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Regulation and dysregulation of Epstein-Barr virus latency: implications for the development of autoimmune diseases.
Autoimmunity 2008; 41(4):298-328A

Abstract

Epstein-Barr virus (EBV) is a human herpesvirus hiding in a latent form in memory B cells in the majority of the world population. Although, primary EBV infection is asymptomatic or causes a self-limiting disease, infectious mononucleosis, the virus is associated with a wide variety of neoplasms developing in immunosuppressed or immunodeficient individuals, but also in patients with an apparently intact immune system. In memory B cells, tumor cells, and lymphoblastoid cell lines (LCLs, transformed by EBV in vitro) the expression of the viral genes is highly restricted. There is no virus production (lytic viral replication associated with the expression of all viral genes) in tight latency. The expression of latent viral oncogenes and RNAs is under a strict epigenetic control via DNA methylation and histone modifications that results either in a complete silencing of the EBV genome in memory B cells, or in a cell-type dependent usage of latent promoters in tumor cells, germinal center B cells, and LCLs. Both the latent and lytic EBV proteins are potent immunogens and elicit vigorous B- and T-cell responses. In immunosuppressed and immunodeficient patients, or in individuals with a functional defect of EBV-specific T cells, lytic EBV replication is regularly activated and an increased viral load can be detected in the blood. Enhanced lytic replication results in new infection events and EBV-associated transformation events, and seems to be a risk factor both for malignant transformation and the development of autoimmune diseases. One may speculate that an increased load or altered presentation of a limited set of lytic or latent EBV proteins that cross-react with cellular antigens triggers and perpetuates the pathogenic processes that result in multiple sclerosis, systemic lupus erythematosus (SLE), and rheumatoid arthritis. In addition, in SLE patients EBV may cause defects of B-cell tolerance checkpoints because latent membrane protein 1, an EBV-encoded viral oncoprotein can induce BAFF, a B-cell activating factor that rescues self-reactive B cells and induces a lupus-like autoimmune disease in transgenic mice.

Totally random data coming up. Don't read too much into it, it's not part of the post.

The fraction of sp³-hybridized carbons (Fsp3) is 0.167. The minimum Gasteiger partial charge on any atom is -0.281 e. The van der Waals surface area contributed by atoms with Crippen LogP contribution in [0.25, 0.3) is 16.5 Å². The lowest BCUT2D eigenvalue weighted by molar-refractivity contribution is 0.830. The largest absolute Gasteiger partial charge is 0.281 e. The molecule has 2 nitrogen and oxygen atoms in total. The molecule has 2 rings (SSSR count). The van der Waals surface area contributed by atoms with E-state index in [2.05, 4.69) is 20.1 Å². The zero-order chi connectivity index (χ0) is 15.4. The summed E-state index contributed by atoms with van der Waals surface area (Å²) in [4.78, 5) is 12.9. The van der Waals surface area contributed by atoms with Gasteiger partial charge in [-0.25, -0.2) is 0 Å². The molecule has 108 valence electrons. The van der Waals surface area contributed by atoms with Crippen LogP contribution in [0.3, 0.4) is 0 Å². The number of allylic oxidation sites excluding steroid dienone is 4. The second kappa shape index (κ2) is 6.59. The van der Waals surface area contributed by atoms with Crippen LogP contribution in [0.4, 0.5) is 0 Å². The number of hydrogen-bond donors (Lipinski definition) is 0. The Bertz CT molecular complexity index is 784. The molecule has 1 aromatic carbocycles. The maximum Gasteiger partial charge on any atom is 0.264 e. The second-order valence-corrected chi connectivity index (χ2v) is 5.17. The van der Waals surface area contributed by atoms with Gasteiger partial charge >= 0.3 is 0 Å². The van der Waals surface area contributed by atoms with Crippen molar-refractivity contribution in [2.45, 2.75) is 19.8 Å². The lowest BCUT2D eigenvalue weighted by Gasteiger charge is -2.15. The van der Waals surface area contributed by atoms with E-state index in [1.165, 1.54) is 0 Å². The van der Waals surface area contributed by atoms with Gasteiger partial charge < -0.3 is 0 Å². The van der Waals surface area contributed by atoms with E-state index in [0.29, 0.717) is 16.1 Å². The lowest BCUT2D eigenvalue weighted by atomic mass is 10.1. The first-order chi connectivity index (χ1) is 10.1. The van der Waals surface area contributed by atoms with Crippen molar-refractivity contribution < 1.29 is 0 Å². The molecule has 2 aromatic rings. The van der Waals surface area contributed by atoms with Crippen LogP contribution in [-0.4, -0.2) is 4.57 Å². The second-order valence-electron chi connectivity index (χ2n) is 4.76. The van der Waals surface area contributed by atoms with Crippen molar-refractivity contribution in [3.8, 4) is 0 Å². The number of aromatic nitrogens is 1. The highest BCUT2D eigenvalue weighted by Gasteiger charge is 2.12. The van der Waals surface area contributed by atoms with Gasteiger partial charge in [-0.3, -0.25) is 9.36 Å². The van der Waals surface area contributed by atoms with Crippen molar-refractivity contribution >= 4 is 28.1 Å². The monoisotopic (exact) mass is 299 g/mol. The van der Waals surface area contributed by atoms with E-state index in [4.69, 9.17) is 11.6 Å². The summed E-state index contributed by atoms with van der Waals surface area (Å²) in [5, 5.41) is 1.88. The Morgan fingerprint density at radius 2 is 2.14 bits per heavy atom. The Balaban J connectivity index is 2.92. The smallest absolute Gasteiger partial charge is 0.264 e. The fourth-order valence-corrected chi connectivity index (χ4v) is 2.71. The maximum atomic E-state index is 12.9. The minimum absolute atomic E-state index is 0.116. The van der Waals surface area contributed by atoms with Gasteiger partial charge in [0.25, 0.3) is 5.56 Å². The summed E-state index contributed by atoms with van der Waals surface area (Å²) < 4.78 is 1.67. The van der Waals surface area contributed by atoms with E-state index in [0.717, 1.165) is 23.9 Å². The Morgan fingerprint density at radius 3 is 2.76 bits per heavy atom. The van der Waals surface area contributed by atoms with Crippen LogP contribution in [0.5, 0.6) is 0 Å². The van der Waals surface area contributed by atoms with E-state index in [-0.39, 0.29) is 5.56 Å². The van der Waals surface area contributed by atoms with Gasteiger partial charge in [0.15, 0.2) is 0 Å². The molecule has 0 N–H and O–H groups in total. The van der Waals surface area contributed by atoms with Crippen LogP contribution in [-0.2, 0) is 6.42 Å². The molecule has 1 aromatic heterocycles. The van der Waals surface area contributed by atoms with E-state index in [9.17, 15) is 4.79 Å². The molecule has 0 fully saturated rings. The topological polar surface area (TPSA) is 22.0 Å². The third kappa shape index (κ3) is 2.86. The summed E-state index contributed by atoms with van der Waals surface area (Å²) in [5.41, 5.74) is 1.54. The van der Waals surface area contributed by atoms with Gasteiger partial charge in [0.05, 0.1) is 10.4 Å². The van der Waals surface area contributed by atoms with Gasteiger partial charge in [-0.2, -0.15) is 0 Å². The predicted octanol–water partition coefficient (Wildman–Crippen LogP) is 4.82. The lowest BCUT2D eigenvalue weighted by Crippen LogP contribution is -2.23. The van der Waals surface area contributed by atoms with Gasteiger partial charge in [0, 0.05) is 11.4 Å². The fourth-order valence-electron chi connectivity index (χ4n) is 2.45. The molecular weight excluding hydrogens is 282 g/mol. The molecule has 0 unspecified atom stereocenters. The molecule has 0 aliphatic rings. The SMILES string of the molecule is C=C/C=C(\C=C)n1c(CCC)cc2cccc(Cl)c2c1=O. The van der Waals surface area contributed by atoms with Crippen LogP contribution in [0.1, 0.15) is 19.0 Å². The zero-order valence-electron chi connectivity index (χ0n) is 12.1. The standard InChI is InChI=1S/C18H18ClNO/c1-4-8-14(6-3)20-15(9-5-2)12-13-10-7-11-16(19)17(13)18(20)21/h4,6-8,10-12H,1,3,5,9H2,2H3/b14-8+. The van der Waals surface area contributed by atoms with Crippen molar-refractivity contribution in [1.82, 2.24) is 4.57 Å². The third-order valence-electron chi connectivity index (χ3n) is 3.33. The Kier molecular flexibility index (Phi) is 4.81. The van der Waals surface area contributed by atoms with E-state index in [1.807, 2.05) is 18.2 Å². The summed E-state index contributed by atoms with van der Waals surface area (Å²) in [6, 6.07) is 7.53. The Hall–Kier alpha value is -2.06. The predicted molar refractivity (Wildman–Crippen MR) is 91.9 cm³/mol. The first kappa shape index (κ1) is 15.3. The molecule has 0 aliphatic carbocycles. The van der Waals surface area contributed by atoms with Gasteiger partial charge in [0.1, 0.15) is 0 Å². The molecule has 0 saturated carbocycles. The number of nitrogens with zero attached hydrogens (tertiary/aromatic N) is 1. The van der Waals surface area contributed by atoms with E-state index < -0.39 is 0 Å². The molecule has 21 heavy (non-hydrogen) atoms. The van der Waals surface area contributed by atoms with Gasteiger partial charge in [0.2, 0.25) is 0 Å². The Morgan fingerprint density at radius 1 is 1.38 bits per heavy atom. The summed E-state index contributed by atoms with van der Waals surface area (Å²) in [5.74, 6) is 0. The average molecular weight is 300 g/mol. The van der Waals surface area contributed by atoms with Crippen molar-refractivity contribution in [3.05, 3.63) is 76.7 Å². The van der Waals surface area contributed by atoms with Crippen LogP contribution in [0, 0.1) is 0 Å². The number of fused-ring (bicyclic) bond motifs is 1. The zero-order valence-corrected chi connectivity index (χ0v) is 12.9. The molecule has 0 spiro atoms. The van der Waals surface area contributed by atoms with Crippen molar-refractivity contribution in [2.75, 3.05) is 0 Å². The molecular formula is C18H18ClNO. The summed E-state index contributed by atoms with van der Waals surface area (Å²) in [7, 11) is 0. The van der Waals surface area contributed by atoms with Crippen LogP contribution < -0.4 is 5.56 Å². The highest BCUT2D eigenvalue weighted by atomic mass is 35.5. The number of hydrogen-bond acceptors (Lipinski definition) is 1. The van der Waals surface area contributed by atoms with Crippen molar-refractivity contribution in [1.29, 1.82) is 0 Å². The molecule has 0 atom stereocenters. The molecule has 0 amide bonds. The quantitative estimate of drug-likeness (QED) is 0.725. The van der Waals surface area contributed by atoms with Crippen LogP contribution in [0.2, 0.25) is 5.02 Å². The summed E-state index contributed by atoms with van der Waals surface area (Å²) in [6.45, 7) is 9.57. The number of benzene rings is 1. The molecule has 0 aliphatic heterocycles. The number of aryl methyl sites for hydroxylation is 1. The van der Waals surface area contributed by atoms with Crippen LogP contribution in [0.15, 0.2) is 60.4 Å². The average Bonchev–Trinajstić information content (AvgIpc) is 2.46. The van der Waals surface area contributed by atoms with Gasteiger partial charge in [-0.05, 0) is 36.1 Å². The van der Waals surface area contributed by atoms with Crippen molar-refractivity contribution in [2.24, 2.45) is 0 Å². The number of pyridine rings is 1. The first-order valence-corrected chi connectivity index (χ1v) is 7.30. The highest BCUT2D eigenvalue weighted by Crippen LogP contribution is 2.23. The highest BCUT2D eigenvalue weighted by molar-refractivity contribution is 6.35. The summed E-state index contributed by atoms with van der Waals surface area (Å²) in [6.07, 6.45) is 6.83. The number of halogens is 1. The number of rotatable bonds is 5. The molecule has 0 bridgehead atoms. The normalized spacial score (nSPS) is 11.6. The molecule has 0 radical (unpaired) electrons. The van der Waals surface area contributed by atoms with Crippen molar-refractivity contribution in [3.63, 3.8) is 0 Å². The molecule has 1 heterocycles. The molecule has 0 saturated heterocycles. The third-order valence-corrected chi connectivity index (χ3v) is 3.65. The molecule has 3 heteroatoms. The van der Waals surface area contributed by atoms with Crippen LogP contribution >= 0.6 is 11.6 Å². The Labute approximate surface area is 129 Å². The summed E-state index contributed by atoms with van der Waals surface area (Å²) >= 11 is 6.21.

Authors+Show Affiliations

Department of Microbiology and Hygiene, University of Regensburg, Regensburg, Germany.No affiliation info availableNo affiliation info available

Pub Type(s)

Journal Article
Review

Language

eng

PubMed ID

18432410

Citation

Niller, Hans Helmut, et al. "Regulation and Dysregulation of Epstein-Barr Virus Latency: Implications for the Development of Autoimmune Diseases." Autoimmunity, vol. 41, no. 4, 2008, pp. 298-328.
Niller HH, Wolf H, Minarovits J. Regulation and dysregulation of Epstein-Barr virus latency: implications for the development of autoimmune diseases. Autoimmunity. 2008;41(4):298-328.
Niller, H. H., Wolf, H., & Minarovits, J. (2008). Regulation and dysregulation of Epstein-Barr virus latency: implications for the development of autoimmune diseases. Autoimmunity, 41(4), pp. 298-328. doi:10.1080/08916930802024772.